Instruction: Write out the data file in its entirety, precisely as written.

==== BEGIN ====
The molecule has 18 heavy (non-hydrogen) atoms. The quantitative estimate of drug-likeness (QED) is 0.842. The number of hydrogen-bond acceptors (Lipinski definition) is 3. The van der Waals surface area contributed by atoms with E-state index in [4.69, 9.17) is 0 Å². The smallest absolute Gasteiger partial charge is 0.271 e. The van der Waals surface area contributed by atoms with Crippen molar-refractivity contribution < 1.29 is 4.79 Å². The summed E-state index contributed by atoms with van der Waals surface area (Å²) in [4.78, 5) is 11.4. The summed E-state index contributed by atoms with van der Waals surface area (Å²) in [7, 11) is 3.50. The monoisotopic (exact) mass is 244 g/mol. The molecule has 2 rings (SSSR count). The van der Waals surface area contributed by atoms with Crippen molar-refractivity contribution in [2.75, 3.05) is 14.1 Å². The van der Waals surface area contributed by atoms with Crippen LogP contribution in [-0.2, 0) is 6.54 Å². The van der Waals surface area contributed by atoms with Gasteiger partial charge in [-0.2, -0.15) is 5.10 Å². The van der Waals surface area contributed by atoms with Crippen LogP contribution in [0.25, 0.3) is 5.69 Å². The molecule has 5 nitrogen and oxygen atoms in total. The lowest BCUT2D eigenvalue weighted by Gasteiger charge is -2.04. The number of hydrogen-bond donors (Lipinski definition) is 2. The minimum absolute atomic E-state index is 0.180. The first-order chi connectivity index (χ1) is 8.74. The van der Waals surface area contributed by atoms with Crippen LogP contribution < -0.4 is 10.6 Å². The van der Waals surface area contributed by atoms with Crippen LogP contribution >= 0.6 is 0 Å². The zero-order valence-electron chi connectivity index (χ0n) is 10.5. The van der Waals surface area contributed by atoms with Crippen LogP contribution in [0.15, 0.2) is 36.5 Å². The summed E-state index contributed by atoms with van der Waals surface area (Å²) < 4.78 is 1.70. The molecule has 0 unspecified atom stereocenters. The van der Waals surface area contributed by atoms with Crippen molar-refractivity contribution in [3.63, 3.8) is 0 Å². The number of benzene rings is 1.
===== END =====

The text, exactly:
The molecule has 18 heavy (non-hydrogen) atoms. The quantitative estimate of drug-likeness (QED) is 0.842. The number of hydrogen-bond acceptors (Lipinski definition) is 3. The van der Waals surface area contributed by atoms with E-state index in [4.69, 9.17) is 0 Å². The smallest absolute Gasteiger partial charge is 0.271 e. The van der Waals surface area contributed by atoms with Crippen molar-refractivity contribution < 1.29 is 4.79 Å². The summed E-state index contributed by atoms with van der Waals surface area (Å²) in [4.78, 5) is 11.4. The summed E-state index contributed by atoms with van der Waals surface area (Å²) in [7, 11) is 3.50. The monoisotopic (exact) mass is 244 g/mol. The molecule has 2 rings (SSSR count). The van der Waals surface area contributed by atoms with Crippen molar-refractivity contribution in [2.75, 3.05) is 14.1 Å². The van der Waals surface area contributed by atoms with Crippen LogP contribution in [-0.2, 0) is 6.54 Å². The van der Waals surface area contributed by atoms with Gasteiger partial charge in [-0.2, -0.15) is 5.10 Å². The van der Waals surface area contributed by atoms with Crippen LogP contribution in [0.25, 0.3) is 5.69 Å². The molecule has 5 nitrogen and oxygen atoms in total. The lowest BCUT2D eigenvalue weighted by Gasteiger charge is -2.04. The number of hydrogen-bond donors (Lipinski definition) is 2. The minimum absolute atomic E-state index is 0.180. The first-order chi connectivity index (χ1) is 8.74. The van der Waals surface area contributed by atoms with Crippen LogP contribution < -0.4 is 10.6 Å². The van der Waals surface area contributed by atoms with Crippen LogP contribution >= 0.6 is 0 Å². The zero-order valence-electron chi connectivity index (χ0n) is 10.5. The van der Waals surface area contributed by atoms with Crippen LogP contribution in [0.15, 0.2) is 36.5 Å². The summed E-state index contributed by atoms with van der Waals surface area (Å²) < 4.78 is 1.70. The molecule has 0 unspecified atom stereocenters. The van der Waals surface area contributed by atoms with Crippen molar-refractivity contribution in [3.63, 3.8) is 0 Å². The number of benzene rings is 1.